The video clips released by The New York Times earlier this month revealed new details about the attack and the events preceding it, including where Officer Sicknick was located at the time and how he was assaulted.

According to court documents, Officer Sicknick was one of many law enforcement officers standing behind a set of metal bicycle racks outside the Lower West Terrace of the U.S. Capitol building on the day of the riot, The Washington Post reported.

One rioter rushed forward to attack a DC Metropolitan Police (MPD) officer as Khater raised his hand up over the top of the mob and discharged a stream of liquid spray in the direction of Officer Sicknick, who immediately turned away, the video showed.

The video, which the MPD has refused to release, showed Khater spraying Officer Sicknick and two other officers, all of whom immediately stumbled backwards and covered their eyes, according to The New York Times.

The officers yelled out in pain at times after the attack.

Still images showed Officer Sicknick as he retreated from the line and attempted to flush his eyes with water, The New York Times reported.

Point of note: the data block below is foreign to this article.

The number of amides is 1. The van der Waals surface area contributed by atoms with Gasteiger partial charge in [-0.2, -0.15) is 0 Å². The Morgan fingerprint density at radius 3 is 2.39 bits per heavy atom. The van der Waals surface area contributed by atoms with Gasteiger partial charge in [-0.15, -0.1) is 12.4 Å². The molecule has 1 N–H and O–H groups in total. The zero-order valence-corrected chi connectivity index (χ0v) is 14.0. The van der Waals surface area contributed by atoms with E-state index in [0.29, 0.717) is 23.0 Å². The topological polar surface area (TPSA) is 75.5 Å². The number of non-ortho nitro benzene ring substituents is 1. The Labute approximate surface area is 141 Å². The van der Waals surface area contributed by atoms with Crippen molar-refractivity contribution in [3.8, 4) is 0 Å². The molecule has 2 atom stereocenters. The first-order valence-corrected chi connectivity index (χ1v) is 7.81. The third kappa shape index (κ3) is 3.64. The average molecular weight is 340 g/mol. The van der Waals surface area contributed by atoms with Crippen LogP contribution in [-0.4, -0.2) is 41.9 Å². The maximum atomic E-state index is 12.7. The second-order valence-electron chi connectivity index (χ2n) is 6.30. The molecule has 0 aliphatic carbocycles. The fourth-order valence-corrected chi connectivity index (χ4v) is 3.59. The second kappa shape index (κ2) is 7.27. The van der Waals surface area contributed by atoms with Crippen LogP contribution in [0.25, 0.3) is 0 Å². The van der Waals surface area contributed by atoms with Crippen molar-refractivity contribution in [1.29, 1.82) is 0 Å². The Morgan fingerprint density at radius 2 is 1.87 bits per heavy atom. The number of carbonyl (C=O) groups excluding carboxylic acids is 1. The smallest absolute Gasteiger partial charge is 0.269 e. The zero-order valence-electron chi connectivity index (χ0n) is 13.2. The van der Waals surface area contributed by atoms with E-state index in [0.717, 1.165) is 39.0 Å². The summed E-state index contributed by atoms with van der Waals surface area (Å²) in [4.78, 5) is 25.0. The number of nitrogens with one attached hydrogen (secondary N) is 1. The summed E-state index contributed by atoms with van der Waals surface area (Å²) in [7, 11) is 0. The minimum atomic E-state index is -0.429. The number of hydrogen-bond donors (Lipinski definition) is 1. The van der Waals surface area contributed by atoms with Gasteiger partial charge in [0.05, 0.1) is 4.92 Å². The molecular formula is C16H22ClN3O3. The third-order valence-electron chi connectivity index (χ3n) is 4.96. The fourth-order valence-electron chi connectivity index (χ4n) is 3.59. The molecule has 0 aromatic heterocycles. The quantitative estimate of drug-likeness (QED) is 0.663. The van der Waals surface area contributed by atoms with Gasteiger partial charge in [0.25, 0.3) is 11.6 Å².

All three officers were incapacitated and temporarily blinded for over 20 minutes as a result of being sprayed with the substance, according to charging documents.

One officer had scarring beneath her eyes for several weeks after the attack, The Washington Post reported.

The police line collapsed just five minutes after the officers were sprayed, The New York Times reported.

At least four officers were dragged into the crowd and beaten during the ensuing violent uprising, according to the paper.

Officer Sicknick texted his brother later that night to let his family know he had been “pepper-sprayed twice,” but that he was otherwise in “good shape,” ProPublica reported.

He later collapsed at his division office.

The USCP said in a press release shortly after Officer Sicknick’s death that he passed away after being “injured while physically engaging with protesters” at the Capitol Building on Jan. 6.

The department did not elaborate on the injuries he suffered, but two law enforcement officials allegedly claimed he was hit with a fire extinguisher as rioters stormed through the halls of Congress and lawmakers hid beneath their desks, The New York Times reported at the time.